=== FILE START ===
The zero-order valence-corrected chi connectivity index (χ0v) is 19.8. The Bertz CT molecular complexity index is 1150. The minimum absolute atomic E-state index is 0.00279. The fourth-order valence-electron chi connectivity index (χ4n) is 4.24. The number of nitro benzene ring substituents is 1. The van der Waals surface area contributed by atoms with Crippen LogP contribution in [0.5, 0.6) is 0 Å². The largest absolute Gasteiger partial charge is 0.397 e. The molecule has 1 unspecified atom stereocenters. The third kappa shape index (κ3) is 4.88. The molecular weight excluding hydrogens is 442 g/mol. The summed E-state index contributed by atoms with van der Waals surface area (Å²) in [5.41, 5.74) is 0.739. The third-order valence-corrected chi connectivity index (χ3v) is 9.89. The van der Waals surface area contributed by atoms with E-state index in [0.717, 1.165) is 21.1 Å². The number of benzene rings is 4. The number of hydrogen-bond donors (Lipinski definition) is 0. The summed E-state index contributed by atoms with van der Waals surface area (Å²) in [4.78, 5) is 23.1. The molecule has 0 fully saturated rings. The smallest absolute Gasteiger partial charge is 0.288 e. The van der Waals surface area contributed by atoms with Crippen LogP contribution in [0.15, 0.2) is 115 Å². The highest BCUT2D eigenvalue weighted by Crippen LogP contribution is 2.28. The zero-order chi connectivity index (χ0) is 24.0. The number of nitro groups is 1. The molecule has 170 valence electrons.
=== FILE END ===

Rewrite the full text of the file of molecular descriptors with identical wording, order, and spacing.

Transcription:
The zero-order valence-corrected chi connectivity index (χ0v) is 19.8. The Bertz CT molecular complexity index is 1150. The minimum absolute atomic E-state index is 0.00279. The fourth-order valence-electron chi connectivity index (χ4n) is 4.24. The number of nitro benzene ring substituents is 1. The van der Waals surface area contributed by atoms with Crippen LogP contribution in [0.5, 0.6) is 0 Å². The largest absolute Gasteiger partial charge is 0.397 e. The molecule has 1 unspecified atom stereocenters. The third kappa shape index (κ3) is 4.88. The molecular weight excluding hydrogens is 442 g/mol. The summed E-state index contributed by atoms with van der Waals surface area (Å²) in [5.41, 5.74) is 0.739. The third-order valence-corrected chi connectivity index (χ3v) is 9.89. The van der Waals surface area contributed by atoms with E-state index in [0.717, 1.165) is 21.1 Å². The number of benzene rings is 4. The number of hydrogen-bond donors (Lipinski definition) is 0. The summed E-state index contributed by atoms with van der Waals surface area (Å²) in [4.78, 5) is 23.1. The molecule has 0 fully saturated rings. The smallest absolute Gasteiger partial charge is 0.288 e. The van der Waals surface area contributed by atoms with Crippen LogP contribution in [0.15, 0.2) is 115 Å². The highest BCUT2D eigenvalue weighted by Crippen LogP contribution is 2.28. The zero-order chi connectivity index (χ0) is 24.0. The number of nitro groups is 1. The molecule has 170 valence electrons.